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Benefits of probiotics in overall health of poultry

Livestock
 Some of the improved kienyeji chicken breeds in KALRO, Kakamega. [Mumo Munuve, Standard]

In the last decade or so, both the meat and egg consumer markets have undergone significant changes, resulting in increased expectations for safe and antibiotic-free production. Continuous investment over the past years in products that can potentially replace the long tradition of antibiotic growth promoters (AGPs) has enabled the creation of probiotics, which serve two purposes: improving gut health and reducing antimicrobial resistance.

But what is a probiotic? Many people have described what a probiotic means in the animal farming system. However, in 2001, the WHO (World Health Organisation) decided to provide an official definition of a probiotic to clearly differentiate it from an antibiotic. It states that a probiotic is defined as "live microorganisms which, when administered in adequate amounts, confer a health benefit on the host." In our context, the host is the farm animal.

How do probiotics work? Probiotics are non-harmful living bacterial organisms that are introduced into the gut of chickens through feed or water. They work by producing acids in the gut of the birds, thus lowering the pH of the gut content. An acidic gut content is effective in killing or inhibiting the growth and multiplication of harmful bacteria or germs. This reduces the pathogen load in the gut and allows the birds to digest and absorb most feed nutrients, thus promoting growth and development. Probiotics also stimulate the production of natural killer cells in the gut that fight harmful bacteria. Additionally, they produce chemicals called metabolites that directly inhibit the growth of harmful bacteria.

Importance of probiotics. Probiotics have been used to replace antibiotics as growth promoters in feed. By reducing the use of these AGPs in the food system, we can intentionally contribute to a reduction in the level of ‘superbugs’ (high antibiotic-resistant bacteria) in both humans and farm animals. This noble action means we will have contributed to lowering resistance to essential drugs used to treat most respiratory infections, enteric infections, and other infections acquired during long stays in medical facilities. There are many probiotics in the market, including Ecobiol, Clostat, Aviguard, PoultryStar, etc.

It is our responsibility as food animal producers and processors, farmers, government regulators, and pharmaceutical industries to develop comprehensive strategies to address the excessive use of antibiotics in farm animals. It is certainly in the common interest of poultry meat and egg consumers that the major industry players maintain a secure supply of healthy, inexpensive, and safe meat and eggs with zero antibiotic residues for the Kenyan population.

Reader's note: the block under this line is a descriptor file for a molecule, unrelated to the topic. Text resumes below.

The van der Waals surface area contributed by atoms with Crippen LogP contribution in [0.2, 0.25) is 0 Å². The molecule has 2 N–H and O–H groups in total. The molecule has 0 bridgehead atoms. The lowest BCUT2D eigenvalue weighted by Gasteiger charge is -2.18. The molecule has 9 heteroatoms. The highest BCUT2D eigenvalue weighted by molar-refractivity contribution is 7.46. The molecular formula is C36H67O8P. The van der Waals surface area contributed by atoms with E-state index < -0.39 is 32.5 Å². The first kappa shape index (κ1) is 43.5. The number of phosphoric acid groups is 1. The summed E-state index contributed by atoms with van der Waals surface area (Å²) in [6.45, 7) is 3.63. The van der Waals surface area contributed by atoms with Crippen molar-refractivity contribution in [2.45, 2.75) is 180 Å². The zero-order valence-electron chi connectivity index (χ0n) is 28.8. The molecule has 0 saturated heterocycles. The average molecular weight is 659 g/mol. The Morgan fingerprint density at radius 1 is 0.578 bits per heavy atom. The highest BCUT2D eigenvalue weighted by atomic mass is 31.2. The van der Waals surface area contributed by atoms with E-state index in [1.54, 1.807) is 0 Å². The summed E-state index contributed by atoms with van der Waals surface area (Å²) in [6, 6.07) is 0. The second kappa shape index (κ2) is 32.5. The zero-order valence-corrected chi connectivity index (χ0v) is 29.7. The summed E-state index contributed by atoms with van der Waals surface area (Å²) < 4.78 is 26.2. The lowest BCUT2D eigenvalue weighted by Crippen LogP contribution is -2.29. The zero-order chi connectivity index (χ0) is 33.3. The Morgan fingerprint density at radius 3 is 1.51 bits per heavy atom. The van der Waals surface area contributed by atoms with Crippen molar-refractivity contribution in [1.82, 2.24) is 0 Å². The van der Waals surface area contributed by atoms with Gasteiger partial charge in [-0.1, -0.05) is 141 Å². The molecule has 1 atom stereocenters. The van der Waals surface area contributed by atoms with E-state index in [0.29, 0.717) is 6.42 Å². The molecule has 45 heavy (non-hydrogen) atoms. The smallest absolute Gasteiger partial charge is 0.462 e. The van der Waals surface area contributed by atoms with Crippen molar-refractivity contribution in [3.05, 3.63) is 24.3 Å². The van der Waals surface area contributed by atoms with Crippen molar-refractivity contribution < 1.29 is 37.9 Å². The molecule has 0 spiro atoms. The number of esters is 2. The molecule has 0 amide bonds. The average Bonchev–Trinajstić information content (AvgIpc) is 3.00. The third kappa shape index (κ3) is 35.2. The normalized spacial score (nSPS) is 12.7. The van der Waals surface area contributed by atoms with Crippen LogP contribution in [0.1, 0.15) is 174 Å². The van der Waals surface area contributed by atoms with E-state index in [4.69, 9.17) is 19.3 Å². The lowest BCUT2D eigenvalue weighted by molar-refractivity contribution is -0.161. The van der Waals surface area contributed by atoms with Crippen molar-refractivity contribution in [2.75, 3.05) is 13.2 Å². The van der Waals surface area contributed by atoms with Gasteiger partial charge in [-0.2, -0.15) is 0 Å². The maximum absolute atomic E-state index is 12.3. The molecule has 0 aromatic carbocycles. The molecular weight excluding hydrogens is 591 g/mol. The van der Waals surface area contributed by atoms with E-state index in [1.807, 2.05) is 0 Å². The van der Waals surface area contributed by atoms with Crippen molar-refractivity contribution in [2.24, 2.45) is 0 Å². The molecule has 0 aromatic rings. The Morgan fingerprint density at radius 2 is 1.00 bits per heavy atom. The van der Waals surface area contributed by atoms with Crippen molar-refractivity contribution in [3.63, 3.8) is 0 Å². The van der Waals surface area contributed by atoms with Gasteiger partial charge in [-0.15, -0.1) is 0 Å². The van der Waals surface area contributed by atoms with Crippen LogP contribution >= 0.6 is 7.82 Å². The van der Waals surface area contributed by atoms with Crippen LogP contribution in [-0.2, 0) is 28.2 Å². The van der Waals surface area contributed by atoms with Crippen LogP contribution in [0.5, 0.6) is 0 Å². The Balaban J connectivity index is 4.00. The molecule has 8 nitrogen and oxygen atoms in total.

It is equally important to note that besides the use of probiotics, preventing the introduction of disease agents into your farm is key.

Isolation of the flock unit is vitally important to reduce the possibility of introducing harmful pathogens into a clean house or barn environment. People traffic constitutes the biggest threat to any poultry production. Ideally, farm owners should provide shower facilities and farm clothing for all farm employees and any essential visitors.

It's important for farmers to remember that pathogens can reach your flock in hundreds of different ways, such as feed, wild birds, rodents, insects, day-old chicks, visitors, trucks, equipment, and adjacent flocks. These pathogens or germs (bacteria, viruses, fungi, etc.) will cause poor performance as well as disease outbreaks. To have a clean start, buy your chicks from disease-free parents; this will save you money and time from treating chicks soon after they arrive on the farm.

Do not overstock (control stocking density). Caretakers must provide the correct stocking density for the type and age of the bird as they grow into the productive stage. Overcrowding is likely to lead to competition for feed and water, resulting in disease outbreaks and stress.

Avoid multi-age flock production systems. Farmers are advised to manage birds of a single age on the same site; this is referred to as an ‘All-in/All-out’ program. Managing different ages near one another creates problems, making vaccination and cleaning more difficult and less effective, leading to the use of antibiotics to control health-related issues.

[For more information, please contact [email protected].]

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